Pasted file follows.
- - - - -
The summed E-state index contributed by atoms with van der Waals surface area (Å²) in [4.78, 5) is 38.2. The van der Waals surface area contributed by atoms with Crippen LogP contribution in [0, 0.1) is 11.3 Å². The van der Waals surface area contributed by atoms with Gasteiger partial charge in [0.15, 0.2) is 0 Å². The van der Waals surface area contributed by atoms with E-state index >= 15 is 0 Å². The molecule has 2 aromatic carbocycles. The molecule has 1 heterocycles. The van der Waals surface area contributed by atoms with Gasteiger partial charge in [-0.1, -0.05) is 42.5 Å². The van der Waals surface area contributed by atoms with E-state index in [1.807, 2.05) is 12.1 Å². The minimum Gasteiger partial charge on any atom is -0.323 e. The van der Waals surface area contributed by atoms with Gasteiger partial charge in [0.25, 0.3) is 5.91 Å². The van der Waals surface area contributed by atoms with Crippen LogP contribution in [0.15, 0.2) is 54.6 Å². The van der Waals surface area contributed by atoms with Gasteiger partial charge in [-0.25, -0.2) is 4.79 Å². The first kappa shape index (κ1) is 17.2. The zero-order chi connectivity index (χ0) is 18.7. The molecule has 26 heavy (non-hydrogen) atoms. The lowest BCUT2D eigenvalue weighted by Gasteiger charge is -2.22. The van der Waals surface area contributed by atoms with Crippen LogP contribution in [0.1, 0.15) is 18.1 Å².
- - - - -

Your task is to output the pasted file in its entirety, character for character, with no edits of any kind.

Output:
The summed E-state index contributed by atoms with van der Waals surface area (Å²) in [4.78, 5) is 38.2. The van der Waals surface area contributed by atoms with Crippen LogP contribution in [0, 0.1) is 11.3 Å². The van der Waals surface area contributed by atoms with Gasteiger partial charge in [0.15, 0.2) is 0 Å². The van der Waals surface area contributed by atoms with E-state index >= 15 is 0 Å². The molecule has 2 aromatic carbocycles. The molecule has 1 heterocycles. The van der Waals surface area contributed by atoms with Gasteiger partial charge in [-0.1, -0.05) is 42.5 Å². The van der Waals surface area contributed by atoms with E-state index in [1.807, 2.05) is 12.1 Å². The minimum Gasteiger partial charge on any atom is -0.323 e. The van der Waals surface area contributed by atoms with Gasteiger partial charge in [0.25, 0.3) is 5.91 Å². The van der Waals surface area contributed by atoms with Crippen LogP contribution in [0.15, 0.2) is 54.6 Å². The van der Waals surface area contributed by atoms with Gasteiger partial charge in [-0.25, -0.2) is 4.79 Å². The first kappa shape index (κ1) is 17.2. The zero-order chi connectivity index (χ0) is 18.7. The molecule has 26 heavy (non-hydrogen) atoms. The lowest BCUT2D eigenvalue weighted by Gasteiger charge is -2.22. The van der Waals surface area contributed by atoms with Crippen LogP contribution in [0.1, 0.15) is 18.1 Å².